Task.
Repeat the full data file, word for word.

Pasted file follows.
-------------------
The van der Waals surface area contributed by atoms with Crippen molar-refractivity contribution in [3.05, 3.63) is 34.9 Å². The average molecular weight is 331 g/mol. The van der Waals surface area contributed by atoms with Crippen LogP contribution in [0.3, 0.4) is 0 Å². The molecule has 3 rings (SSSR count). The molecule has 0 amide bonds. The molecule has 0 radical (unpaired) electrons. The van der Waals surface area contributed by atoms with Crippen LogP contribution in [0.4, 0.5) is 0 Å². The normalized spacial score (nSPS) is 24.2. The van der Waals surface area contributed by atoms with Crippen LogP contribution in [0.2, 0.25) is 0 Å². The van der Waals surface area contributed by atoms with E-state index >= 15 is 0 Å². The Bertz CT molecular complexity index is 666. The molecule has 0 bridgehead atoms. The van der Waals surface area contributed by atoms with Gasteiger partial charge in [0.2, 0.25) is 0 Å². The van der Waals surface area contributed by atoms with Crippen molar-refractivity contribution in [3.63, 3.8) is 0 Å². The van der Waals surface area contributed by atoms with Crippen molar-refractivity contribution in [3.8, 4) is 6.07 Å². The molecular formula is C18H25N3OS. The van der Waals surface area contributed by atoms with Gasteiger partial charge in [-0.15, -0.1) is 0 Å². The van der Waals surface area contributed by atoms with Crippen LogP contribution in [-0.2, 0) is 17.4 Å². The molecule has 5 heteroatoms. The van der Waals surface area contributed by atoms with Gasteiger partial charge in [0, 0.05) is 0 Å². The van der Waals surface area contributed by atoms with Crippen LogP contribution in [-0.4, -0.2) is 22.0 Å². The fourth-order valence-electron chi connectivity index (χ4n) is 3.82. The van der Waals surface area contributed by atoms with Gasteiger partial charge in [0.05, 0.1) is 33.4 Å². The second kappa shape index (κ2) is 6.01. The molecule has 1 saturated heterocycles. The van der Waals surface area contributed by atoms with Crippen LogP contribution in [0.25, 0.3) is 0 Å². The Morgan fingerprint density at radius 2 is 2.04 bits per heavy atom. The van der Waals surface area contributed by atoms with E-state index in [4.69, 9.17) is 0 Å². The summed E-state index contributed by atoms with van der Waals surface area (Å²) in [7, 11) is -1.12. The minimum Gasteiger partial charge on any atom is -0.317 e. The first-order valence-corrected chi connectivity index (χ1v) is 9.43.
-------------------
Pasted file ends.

The van der Waals surface area contributed by atoms with Crippen molar-refractivity contribution in [3.05, 3.63) is 34.9 Å². The average molecular weight is 331 g/mol. The van der Waals surface area contributed by atoms with Crippen LogP contribution in [0.3, 0.4) is 0 Å². The molecule has 3 rings (SSSR count). The molecule has 0 amide bonds. The molecule has 0 radical (unpaired) electrons. The van der Waals surface area contributed by atoms with Crippen LogP contribution in [0.4, 0.5) is 0 Å². The normalized spacial score (nSPS) is 24.2. The van der Waals surface area contributed by atoms with Crippen LogP contribution in [0.2, 0.25) is 0 Å². The van der Waals surface area contributed by atoms with E-state index >= 15 is 0 Å². The Bertz CT molecular complexity index is 666. The molecule has 0 bridgehead atoms. The van der Waals surface area contributed by atoms with Gasteiger partial charge in [0.2, 0.25) is 0 Å². The van der Waals surface area contributed by atoms with Crippen molar-refractivity contribution in [3.63, 3.8) is 0 Å². The van der Waals surface area contributed by atoms with Crippen molar-refractivity contribution in [3.8, 4) is 6.07 Å². The molecular formula is C18H25N3OS. The van der Waals surface area contributed by atoms with Gasteiger partial charge in [-0.15, -0.1) is 0 Å². The van der Waals surface area contributed by atoms with Crippen LogP contribution in [-0.2, 0) is 17.4 Å². The molecule has 5 heteroatoms. The van der Waals surface area contributed by atoms with Gasteiger partial charge in [0, 0.05) is 0 Å². The van der Waals surface area contributed by atoms with Crippen LogP contribution in [-0.4, -0.2) is 22.0 Å². The fourth-order valence-electron chi connectivity index (χ4n) is 3.82. The van der Waals surface area contributed by atoms with Gasteiger partial charge in [0.05, 0.1) is 33.4 Å². The second kappa shape index (κ2) is 6.01. The molecule has 1 saturated heterocycles. The van der Waals surface area contributed by atoms with Crippen LogP contribution in [0.25, 0.3) is 0 Å². The Morgan fingerprint density at radius 2 is 2.04 bits per heavy atom. The van der Waals surface area contributed by atoms with E-state index in [4.69, 9.17) is 0 Å². The summed E-state index contributed by atoms with van der Waals surface area (Å²) in [7, 11) is -1.12. The minimum Gasteiger partial charge on any atom is -0.317 e. The first-order valence-corrected chi connectivity index (χ1v) is 9.43.